While en-route from Hamburg, Germany to Logan International Airport, Boston, Massachusetts, USA Glatterflug Flight 627 is caught in an electrical storm. Most of the cabin lights are off, and flashes of lightning illuminate the cabin area. Various passengers are speaking German and English. Elsewhere on the plane, a nervous-looking passenger cradles his head in his hands, his eyes wide. He sits back and takes a few breaths, then opening an attaché case and taking out an insulin pen, injects himself in the fleshy portion of his stomach. The man beside him tries to reassure him that the storm was nothing to worry about and offers him some gum. The nervous passenger declines, takes a few more breaths, unfastens his seat belt, and starts walking up the aisle.
A cabin attendant sees him and goes after him. Once she reaches him he stops and turns with a look of horror on his face - the skin on his face and hands seems to be decaying rapidly and dissolving. Unable to control himself, he vomits all over the hostess, who screams and turns to look at the other passengers. Everyone begins to panic as they realized their own flesh is degenerating as well. Another cabin attendant telephones the captain and reports a problem. The co-pilot opens the door to find out what is causing the noise from the cabin. He sees the passengers of the craft in their decaying state and stands in shock. The pilot asks him what is wrong while engaging the craft's auto-pilot system and turning to look at his co-pilot. The co-pilot turns as his own skin began to decay and lets out an agonized moan as the skin around the bottom of his face dissolves and his jaw falls off. The auto-pilot engaged Flight 627 flies on through the storm.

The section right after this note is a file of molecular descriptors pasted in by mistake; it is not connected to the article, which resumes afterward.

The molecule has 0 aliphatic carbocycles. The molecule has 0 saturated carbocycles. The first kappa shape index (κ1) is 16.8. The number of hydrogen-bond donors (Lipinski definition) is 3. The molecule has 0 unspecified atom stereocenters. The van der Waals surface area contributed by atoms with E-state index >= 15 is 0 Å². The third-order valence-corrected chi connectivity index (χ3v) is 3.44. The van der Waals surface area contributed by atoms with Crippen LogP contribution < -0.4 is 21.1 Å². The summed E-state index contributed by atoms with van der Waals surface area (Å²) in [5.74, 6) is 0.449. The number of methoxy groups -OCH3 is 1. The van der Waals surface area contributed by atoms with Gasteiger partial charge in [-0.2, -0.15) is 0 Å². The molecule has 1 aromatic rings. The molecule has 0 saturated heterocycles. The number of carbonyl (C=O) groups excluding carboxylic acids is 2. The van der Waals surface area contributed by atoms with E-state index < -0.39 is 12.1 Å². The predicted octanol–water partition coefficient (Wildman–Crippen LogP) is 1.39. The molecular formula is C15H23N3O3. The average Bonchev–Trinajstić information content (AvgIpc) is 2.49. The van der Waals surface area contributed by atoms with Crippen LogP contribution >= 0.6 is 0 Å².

Following the initial investigation of the events on the flight, the aircraft was destroyed by civil authorities.
- 6/27 is J.J. Abrams' birthday
- The jet itself has the Massive Dynamics logo.
- There are no non-stop flights from Hamburg to Boston.
- GlatterFlug seems to be a translation of "smooth flight" into German. In German, there is no idiom "glatter Flug"; you would talk about a "guter Flug" (good flight) instead.